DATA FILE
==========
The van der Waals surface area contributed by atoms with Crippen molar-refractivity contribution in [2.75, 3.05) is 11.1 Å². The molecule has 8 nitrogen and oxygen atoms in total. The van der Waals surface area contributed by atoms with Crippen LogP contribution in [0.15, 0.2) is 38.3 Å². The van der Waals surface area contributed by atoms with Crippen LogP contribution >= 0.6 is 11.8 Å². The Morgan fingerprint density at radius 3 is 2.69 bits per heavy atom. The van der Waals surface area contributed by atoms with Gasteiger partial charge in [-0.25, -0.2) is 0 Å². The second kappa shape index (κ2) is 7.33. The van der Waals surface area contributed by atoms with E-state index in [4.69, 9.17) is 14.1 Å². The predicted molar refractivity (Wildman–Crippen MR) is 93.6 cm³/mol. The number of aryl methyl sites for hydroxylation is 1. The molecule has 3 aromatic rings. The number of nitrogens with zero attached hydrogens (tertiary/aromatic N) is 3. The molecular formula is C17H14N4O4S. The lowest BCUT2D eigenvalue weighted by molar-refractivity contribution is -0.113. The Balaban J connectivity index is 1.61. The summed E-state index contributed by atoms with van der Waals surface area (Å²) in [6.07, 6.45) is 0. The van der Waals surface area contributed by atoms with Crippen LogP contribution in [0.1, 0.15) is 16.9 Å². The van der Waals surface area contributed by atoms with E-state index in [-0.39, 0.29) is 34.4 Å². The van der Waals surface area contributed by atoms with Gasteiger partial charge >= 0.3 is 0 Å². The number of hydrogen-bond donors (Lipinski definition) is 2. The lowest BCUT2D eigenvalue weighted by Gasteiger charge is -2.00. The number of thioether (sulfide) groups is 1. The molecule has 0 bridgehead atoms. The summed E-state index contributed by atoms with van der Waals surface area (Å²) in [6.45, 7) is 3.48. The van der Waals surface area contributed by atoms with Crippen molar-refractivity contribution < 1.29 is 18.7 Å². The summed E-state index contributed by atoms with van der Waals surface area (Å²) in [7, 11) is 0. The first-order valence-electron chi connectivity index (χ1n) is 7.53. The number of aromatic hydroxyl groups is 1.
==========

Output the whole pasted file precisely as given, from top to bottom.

The van der Waals surface area contributed by atoms with Crippen molar-refractivity contribution in [2.75, 3.05) is 11.1 Å². The molecule has 8 nitrogen and oxygen atoms in total. The van der Waals surface area contributed by atoms with Crippen LogP contribution in [0.15, 0.2) is 38.3 Å². The van der Waals surface area contributed by atoms with Crippen LogP contribution >= 0.6 is 11.8 Å². The Morgan fingerprint density at radius 3 is 2.69 bits per heavy atom. The van der Waals surface area contributed by atoms with Gasteiger partial charge in [-0.25, -0.2) is 0 Å². The second kappa shape index (κ2) is 7.33. The van der Waals surface area contributed by atoms with E-state index in [4.69, 9.17) is 14.1 Å². The predicted molar refractivity (Wildman–Crippen MR) is 93.6 cm³/mol. The number of aryl methyl sites for hydroxylation is 1. The molecule has 3 aromatic rings. The number of nitrogens with zero attached hydrogens (tertiary/aromatic N) is 3. The molecular formula is C17H14N4O4S. The lowest BCUT2D eigenvalue weighted by molar-refractivity contribution is -0.113. The Balaban J connectivity index is 1.61. The summed E-state index contributed by atoms with van der Waals surface area (Å²) in [6.07, 6.45) is 0. The van der Waals surface area contributed by atoms with Crippen LogP contribution in [0.1, 0.15) is 16.9 Å². The van der Waals surface area contributed by atoms with E-state index in [-0.39, 0.29) is 34.4 Å². The van der Waals surface area contributed by atoms with Gasteiger partial charge >= 0.3 is 0 Å². The number of hydrogen-bond donors (Lipinski definition) is 2. The lowest BCUT2D eigenvalue weighted by Gasteiger charge is -2.00. The number of thioether (sulfide) groups is 1. The molecule has 0 bridgehead atoms. The summed E-state index contributed by atoms with van der Waals surface area (Å²) in [6.45, 7) is 3.48. The van der Waals surface area contributed by atoms with Crippen molar-refractivity contribution < 1.29 is 18.7 Å². The summed E-state index contributed by atoms with van der Waals surface area (Å²) in [7, 11) is 0. The first-order valence-electron chi connectivity index (χ1n) is 7.53. The number of aromatic hydroxyl groups is 1.